This Day On The Street
Continue to site right-arrow
ADVERTISEMENT
This account is pending registration confirmation. Please click on the link within the confirmation email previously sent you to complete registration.
Need a new registration confirmation email? Click here
Cramer's Action Alerts PLUS - See his portfolio and get alerts BEFORE every trade. Learn more NOW!

Salmon: Why Fiscal Problems Don't Have Fiscal Solutions

NEW YORK ( Reuters Blogs) -- The main lesson I've learned from the sequester fustercluck, and from the failure of austerity programs in Europe, is that you can steer yourself very, very wrong indeed if you try to find fiscal solutions to fiscal problems.

The two phenomena are different: the stated aim of the sequester was to focus attention on long-term fiscal problems, while European austerity is generally targeted much more at the short term. But both resulted in the same thing: governments cutting their spending and hurting growth, when growth is the only real solution to the problem at hand.

In Europe, the key short-term problem is unemployment; in the U.S., the long-term problem is America's ability to pay its scarily-rising healthcare costs. In neither case do government budget cuts do anything whatsoever to address the problem; instead, they exacerbate it.

Unemployment is the more obvious case: if the government lays off thousands of workers, and stops injecting money into the economy through other channels, that's never going to help people find work in the short term. But the case against a fiscal solution to the healthcare-cost problem is also a pretty simple one. Here's John Carney :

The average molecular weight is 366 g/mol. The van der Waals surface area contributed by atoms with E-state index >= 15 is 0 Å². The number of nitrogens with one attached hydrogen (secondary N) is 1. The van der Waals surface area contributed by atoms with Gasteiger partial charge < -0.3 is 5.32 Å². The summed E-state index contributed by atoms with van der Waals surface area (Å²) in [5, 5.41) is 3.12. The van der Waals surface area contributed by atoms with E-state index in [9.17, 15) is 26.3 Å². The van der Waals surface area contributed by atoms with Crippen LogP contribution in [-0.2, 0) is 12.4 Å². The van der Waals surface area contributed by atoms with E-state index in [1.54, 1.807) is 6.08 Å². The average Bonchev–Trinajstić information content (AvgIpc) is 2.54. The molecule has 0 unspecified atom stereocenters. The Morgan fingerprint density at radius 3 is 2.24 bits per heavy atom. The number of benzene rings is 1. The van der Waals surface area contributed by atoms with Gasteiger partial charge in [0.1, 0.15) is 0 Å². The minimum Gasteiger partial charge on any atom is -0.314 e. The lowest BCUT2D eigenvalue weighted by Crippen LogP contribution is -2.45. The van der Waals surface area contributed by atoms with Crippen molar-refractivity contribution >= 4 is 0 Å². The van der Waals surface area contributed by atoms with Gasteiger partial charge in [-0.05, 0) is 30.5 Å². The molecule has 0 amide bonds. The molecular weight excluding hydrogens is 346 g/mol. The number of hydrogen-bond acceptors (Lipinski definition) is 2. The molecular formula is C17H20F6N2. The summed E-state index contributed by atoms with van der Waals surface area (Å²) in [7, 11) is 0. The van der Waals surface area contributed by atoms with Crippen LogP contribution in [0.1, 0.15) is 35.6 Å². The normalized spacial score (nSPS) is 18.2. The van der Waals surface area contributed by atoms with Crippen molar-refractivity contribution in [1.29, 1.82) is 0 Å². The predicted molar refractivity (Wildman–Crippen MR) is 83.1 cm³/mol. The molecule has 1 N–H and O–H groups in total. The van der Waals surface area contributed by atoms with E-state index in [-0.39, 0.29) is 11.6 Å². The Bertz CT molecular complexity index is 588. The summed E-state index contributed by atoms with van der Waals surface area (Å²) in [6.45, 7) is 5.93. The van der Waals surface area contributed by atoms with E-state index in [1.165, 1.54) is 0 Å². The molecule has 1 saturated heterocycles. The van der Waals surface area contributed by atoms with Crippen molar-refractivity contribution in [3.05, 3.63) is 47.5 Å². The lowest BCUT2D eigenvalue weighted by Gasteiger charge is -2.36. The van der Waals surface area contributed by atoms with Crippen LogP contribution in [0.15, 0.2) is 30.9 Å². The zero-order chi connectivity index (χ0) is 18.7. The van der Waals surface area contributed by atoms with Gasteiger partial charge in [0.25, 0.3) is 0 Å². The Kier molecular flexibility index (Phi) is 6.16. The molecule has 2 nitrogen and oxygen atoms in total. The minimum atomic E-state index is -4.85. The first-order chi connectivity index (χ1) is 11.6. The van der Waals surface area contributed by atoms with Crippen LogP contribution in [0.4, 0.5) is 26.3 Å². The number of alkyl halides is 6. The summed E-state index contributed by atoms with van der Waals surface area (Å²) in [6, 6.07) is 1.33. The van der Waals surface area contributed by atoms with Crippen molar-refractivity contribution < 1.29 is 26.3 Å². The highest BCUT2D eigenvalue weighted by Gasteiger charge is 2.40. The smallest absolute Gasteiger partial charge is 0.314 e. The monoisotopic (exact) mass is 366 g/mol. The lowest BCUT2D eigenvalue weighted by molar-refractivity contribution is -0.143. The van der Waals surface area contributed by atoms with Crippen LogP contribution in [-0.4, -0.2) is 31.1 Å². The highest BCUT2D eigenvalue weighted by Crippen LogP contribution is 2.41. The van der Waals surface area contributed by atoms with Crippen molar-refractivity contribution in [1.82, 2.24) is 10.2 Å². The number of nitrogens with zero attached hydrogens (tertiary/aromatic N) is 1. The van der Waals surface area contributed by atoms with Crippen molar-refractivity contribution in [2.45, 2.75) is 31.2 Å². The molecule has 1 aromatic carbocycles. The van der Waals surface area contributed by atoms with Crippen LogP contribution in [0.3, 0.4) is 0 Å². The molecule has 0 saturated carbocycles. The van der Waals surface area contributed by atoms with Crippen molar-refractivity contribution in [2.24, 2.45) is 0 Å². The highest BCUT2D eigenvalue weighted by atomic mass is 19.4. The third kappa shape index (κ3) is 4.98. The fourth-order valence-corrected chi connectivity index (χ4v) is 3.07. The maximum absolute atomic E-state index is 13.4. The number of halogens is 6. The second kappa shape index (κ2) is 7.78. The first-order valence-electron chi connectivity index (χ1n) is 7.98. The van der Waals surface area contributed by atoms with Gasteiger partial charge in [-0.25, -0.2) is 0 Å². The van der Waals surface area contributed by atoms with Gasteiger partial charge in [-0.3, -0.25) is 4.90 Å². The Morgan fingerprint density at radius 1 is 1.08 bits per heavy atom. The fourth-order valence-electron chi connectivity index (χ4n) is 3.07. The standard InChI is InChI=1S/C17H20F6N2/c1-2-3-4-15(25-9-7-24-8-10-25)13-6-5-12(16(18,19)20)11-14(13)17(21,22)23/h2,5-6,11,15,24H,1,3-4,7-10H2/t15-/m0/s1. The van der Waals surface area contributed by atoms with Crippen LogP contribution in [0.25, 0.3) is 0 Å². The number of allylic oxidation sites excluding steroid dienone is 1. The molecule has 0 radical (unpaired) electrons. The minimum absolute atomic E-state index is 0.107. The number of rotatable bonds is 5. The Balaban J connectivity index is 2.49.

The main challenge we face on entitlements is not financial -- it's demographic. It's not really even a question of "entitlements" at all. The challenge is just whether the economy in the future will be productive enough to produce all the medical care, food, and shelter required by the elderly when there are fewer people actually working. How we pay for this is secondary matter.

To put it differently, no matter what budget reforms we enact, we have a long-term care problem -- not a long-term deficit problem. Even if we dramatically cut down on the long-term deficit by slashing entitlement spending, so that any care in excess of that has to be funded privately, we'll still face the same challenge.

That challenge cannot really be solved through budgets. No matter how much we tax now, no matter how much we save now, in the future the economy will be limited to what it is able to produce. The challenge is to set that limit as high as possible, so there is as much as possible for the young and the old to divide it among themselves.

Put aside, for one minute, the question of whether marginal discretionary government spending is good or bad for economic growth; the point here is that the problem of healthcare costs isn't fiscal. Indeed, it's easy to go even further than that, and to say that the more money the government spends on healthcare, the smaller that the problem of healthcare costs becomes. After all, everywhere in the world, including in the US, the government gets by far the best price in the market when it spends money on healthcare. If you switch healthcare expenditures from the public sector to the private sector, all you do is make them more expensive.

And as Joe Weisenthal points out, quoting Richard Koo, the more that a government worries about long-term fiscal balance, the less effective it becomes in attempting to stimulate the economy to provide the kind of growth that everybody wants to maximize. Just look across the Pacific, says Koo: Japan has never once met its fiscal targets in the past 20 years, precisely because it has been consistently far too worried about meeting its medium-term fiscal targets.